It's hard to resist rhododendrons and azaleas. There are about 900 species found throughout the world ranging in size from 80-foot trees to low-growing plants that creep along the ground. Most have truly spectacular blossoms.
They grow at sea level and in high altitudes, in rain forests, mild maritime climates and even in alpine tundra. The one thing most have in common is their love for a good acidic and organic soil — a tendency that causes problems here in Utah where the soils are alkaline.
Jerry Goodspeed, Utah State University Extension horticulturist, says rhododendrons and azaleas take a lot of extra effort and dedication. "They are not plants for the casual gardener. The biggest trick is creating a micro-environment around them, fooling them into thinking they are actually in South Carolina or Western Washington."
The first step is to amend the soil, Goodspeed says. Add plenty of organic matter at planting time. Peat moss is probably the product of choice, with coco peat, leaf mold and compost also good additions. These materials should be mixed into the soil before planting and later used as a thick mulch layer yearly to keep the soil rich in organic material.
The next concern is allowing for proper drainage, which rhododendrons and azaleas require, he says. They are susceptible to root rot and iron chlorosis, which is aggravated by excess water. Never leave standing water around their roots.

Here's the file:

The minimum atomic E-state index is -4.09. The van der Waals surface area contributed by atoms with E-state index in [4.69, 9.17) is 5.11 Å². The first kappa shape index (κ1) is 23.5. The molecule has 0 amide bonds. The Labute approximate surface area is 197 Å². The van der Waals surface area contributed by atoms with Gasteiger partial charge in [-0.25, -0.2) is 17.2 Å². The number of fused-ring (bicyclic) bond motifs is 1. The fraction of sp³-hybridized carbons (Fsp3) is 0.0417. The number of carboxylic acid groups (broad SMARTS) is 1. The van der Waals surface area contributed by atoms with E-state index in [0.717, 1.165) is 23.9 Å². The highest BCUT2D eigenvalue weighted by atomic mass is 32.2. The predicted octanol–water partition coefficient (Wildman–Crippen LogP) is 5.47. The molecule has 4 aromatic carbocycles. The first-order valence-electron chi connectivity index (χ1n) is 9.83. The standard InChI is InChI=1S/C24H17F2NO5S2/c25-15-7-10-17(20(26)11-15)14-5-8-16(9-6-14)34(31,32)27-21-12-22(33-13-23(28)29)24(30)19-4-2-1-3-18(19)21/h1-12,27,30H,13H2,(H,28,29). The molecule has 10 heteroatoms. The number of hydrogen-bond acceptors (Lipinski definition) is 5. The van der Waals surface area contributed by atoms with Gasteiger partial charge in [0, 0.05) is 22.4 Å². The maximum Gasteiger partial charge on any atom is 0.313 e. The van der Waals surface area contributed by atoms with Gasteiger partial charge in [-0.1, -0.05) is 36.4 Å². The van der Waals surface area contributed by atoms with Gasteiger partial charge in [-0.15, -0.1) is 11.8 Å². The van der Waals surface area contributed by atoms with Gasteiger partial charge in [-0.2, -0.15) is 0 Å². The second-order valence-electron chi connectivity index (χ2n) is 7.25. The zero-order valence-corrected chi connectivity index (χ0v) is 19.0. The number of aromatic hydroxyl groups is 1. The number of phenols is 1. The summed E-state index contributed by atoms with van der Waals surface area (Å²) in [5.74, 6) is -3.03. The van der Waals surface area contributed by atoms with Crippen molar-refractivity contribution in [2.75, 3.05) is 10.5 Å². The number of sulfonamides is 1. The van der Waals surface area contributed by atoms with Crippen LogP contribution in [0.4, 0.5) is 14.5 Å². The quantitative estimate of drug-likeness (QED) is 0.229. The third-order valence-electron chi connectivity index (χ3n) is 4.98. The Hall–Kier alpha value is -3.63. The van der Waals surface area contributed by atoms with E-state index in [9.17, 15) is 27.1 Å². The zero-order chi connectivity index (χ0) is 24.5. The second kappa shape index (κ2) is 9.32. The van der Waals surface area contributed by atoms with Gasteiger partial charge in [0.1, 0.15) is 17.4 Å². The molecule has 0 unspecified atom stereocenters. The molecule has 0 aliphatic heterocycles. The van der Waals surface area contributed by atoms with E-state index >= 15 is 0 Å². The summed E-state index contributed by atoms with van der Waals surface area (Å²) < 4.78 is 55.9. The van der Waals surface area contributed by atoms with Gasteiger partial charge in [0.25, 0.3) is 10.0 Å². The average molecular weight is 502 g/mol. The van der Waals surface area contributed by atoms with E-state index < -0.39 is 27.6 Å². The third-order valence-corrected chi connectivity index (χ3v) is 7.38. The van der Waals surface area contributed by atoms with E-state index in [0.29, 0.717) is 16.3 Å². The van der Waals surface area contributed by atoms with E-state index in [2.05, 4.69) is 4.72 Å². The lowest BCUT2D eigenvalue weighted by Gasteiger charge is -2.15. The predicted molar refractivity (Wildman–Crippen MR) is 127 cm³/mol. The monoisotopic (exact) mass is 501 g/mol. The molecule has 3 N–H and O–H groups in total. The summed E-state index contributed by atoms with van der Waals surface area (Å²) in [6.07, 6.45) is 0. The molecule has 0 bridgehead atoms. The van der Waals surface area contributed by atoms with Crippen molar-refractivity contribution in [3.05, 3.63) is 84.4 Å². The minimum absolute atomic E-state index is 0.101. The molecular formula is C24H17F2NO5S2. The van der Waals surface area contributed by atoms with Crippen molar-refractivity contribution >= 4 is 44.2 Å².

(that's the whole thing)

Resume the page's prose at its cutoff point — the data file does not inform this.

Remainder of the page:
Rhododendrons and azaleas are shallow rooted plants, Goodspeed explains. Be certain they remain that way by not planting the root ball too deep. Because of their shallow root system, keep them moist but not wet.
"Grow these beautiful plants in a protected, partially shaded location," he says. "Hot summer sun and dry winds will burn their leaves. An eastern exposure is probably the best, with cool light in the morning, and protection from heat in the afternoon. However, they will not bloom as prolifically if planted in complete shade."
Fertilize every year in the early spring with an acidic fertilizer, Goodspeed says. This actually does little to improve the acidity of the soil, but every little bit helps. Some nurseries even sell special rhododendron and azalea fertilizer.
The flowers are produced in the late spring or early summer, he explains. After blooming, pull off the spent blossoms. This encourages vegetative growth instead of allowing the plant to put energy into seed production. When pulling off the spent blossoms, be careful not to damage the new growth that grows right below the flowers.
"I am often asked if floral azaleas, grown and sold as potted plants, can be planted outdoors in the landscape," Goodspeed says. "These plants, grown in a greenhouse for two years and forced to flower, are beautiful when in bloom, but usually make lousy landscape or houseplants.
"After they are through blooming and you have enjoyed them in the home, quickly put them out of their misery by tossing them in the garbage. If this is too difficult, they can indeed be planted in the landscape, but they will eventually die."
For more information, contact your local USU County Extension office.
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Issued in furtherance of Cooperative Extension work, Acts of May 9 and June 30, 1914, in cooperation with the U.S. Department of Agriculture, Robert L. Gilliland, Vice-President and Director, Cooperative Extension Service, Utah State University, Logan, Utah. (EP/09-98/DF)